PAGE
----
If an author writes thrillers, westerns, sci-fi or other genres there ought to be sufficient time invested in character development, dialogue, imagery, pace and the accurate choreography of action. Any mention of sex will usually be incidental, except, of course, for romance, some paranormal and fantasy where it may go further.

An author who writes erotica is not out to shock—they are aiming to indulge their readers in the type of material they sought. This is not to say that character development and those other ingredients I mentioned earlier are not required in erotica—they are just as important. The erotica author must avoid sex becoming the ‘story’; an opportunity to be self-indulgent with repetitive and meaningless scenes of gratuitous carnal jiggery-pokery (mainly pokery).

In my ‘mainstream’ genres, there may be terms of endearment, a kiss or an embrace but they are strategically placed. Occasionally, in my erotica, there is less need for such romantic overtures, activity or subtlety. The characters might be more interested in mutual physical gratification than an emotional rollercoaster ride but there will still be character development and the activities are created with a purpose. It depends on the story.

I believe the author should strive to be faithful to the principle genre and whatever extended subjects it entails whether it be an action-packed or psychological plot, and plot or character-driven.

If you’d like to see ‘erotica’ as it once was, read ‘Lady Chatterley’s Lover’. Like most other genres, erotica has moved on and readers are no longer satisfied with what was once considered shocking—people want to envisage themselves in scenes which will (in most cases) forever be a fantasy. With the greatest respect D.H.Lawrence, move over my friend.

I’m a great believer in the use of metaphor if it spells something out clearly. I’ll summarise with two questions to authors who are trying to work out if sex ought to be highlighted in a story?

Would you wear flip-flops and boxing gloves to run a marathon, or perhaps mask, snorkel and flippers to ride a bicycle?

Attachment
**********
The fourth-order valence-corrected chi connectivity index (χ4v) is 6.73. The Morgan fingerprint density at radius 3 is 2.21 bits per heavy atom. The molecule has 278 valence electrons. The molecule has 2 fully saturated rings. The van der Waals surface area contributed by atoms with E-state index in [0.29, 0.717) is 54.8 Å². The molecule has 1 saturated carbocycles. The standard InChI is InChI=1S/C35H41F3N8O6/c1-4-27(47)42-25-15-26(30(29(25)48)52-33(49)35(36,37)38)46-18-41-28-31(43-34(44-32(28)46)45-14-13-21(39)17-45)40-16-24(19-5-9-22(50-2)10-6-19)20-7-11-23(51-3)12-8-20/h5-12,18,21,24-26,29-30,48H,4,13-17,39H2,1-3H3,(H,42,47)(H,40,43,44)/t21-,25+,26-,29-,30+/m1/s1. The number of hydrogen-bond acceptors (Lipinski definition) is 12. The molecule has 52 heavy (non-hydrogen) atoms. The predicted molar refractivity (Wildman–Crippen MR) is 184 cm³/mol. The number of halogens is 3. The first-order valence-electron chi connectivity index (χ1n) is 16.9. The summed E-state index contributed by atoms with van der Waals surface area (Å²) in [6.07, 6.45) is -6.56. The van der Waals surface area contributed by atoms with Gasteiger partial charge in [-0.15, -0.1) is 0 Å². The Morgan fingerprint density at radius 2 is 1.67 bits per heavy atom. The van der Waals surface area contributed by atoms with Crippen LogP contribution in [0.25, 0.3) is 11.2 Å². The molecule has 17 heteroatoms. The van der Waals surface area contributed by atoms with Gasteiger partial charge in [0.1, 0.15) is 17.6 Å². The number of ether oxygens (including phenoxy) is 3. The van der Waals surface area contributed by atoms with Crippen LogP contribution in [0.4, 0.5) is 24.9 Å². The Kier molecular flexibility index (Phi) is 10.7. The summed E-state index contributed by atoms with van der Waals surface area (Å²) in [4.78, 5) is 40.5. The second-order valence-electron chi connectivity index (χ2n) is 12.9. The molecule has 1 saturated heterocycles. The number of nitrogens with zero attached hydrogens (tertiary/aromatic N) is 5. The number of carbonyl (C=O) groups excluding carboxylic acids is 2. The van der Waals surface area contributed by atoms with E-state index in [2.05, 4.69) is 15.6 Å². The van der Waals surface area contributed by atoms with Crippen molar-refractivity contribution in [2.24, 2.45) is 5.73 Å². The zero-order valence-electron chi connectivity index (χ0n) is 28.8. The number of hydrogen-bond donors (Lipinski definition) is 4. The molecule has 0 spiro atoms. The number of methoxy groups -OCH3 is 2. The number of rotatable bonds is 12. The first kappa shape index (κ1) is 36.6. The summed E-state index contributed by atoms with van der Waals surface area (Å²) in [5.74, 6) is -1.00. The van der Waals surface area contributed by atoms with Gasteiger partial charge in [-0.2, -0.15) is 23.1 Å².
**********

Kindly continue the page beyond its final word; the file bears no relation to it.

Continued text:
Let’s be honest—if it doesn’t look right, it doesn’t belong.

Thank you for reading, and any comments.

A Cover Story

Astute authors will recognise that irrespective of how good their story might be, it’s the cover which is the first point of contact with the reader (or ‘the customer’ if we’re honest).

I accepted early on in my writing career that if I wanted my books to be treated seriously then I’d have to part with cash, and not for vanity publishing—some people still do. In essence, I’d have to fork out before my hard work had produced any reward in royalties.

There are many more aspects which affect the success or failure of a book but for now, I’d like to stay on topic—covers.

It didn’t take much research for me to discover that poetry and short story anthologies attracted less interest than any other aspect of creative writing. Yes, as luck would have it, my first titles came into those categories, however, I’m a positive kind of guy and saw an opportunity. Here were two areas in which I could practice the dark art of cover design. Later, I would find another. 😀

My first novel took a year to write due to me also holding down a full-time management job. I produced my idea of a cover for Beyond The Law. Even with my artistic leanings, it was not an impressive sight, so let’s not go there.

For my next two novels, I bit the bullet, which is an option not many of my characters are offered. I paid a professional cover designer to cater for Ten Days in Panama and Amsterdam Calling. Both books sold steadily and a significant lesson was learned. I asked the designer to create a cover for Beyond The Law (later to be suffixed ‘Formation’. Like the other two covers, it was expensive, but the blow was softened when I saw the effect of a decent story married up to a good cover.

In less than six months, I received sufficient royalties from Beyond the Law to cover the cost of all of my first three covers. Needless to say, I went on to use the same designer for A Taste of Honey. When Beyond the Law – the trilogy was created with the addition of ‘Retribution’ and ‘Consequences I saw regular sales. 

I continued producing the covers for my short story anthologies as the books were published. Yes, they would sell, I thought, but not in sufficient numbers to warrant a hefty outlay on covers.

One interesting twist came when I wrote my magnum opus, A Life of Choice. This was a five-part, fact-based fiction series; a depiction of my military career, but I had doubts. I hoped it was written in an entertaining and engaging style, but it was simply a story I wanted to tell. I didn’t see it as a prize winner or a major money-spinner.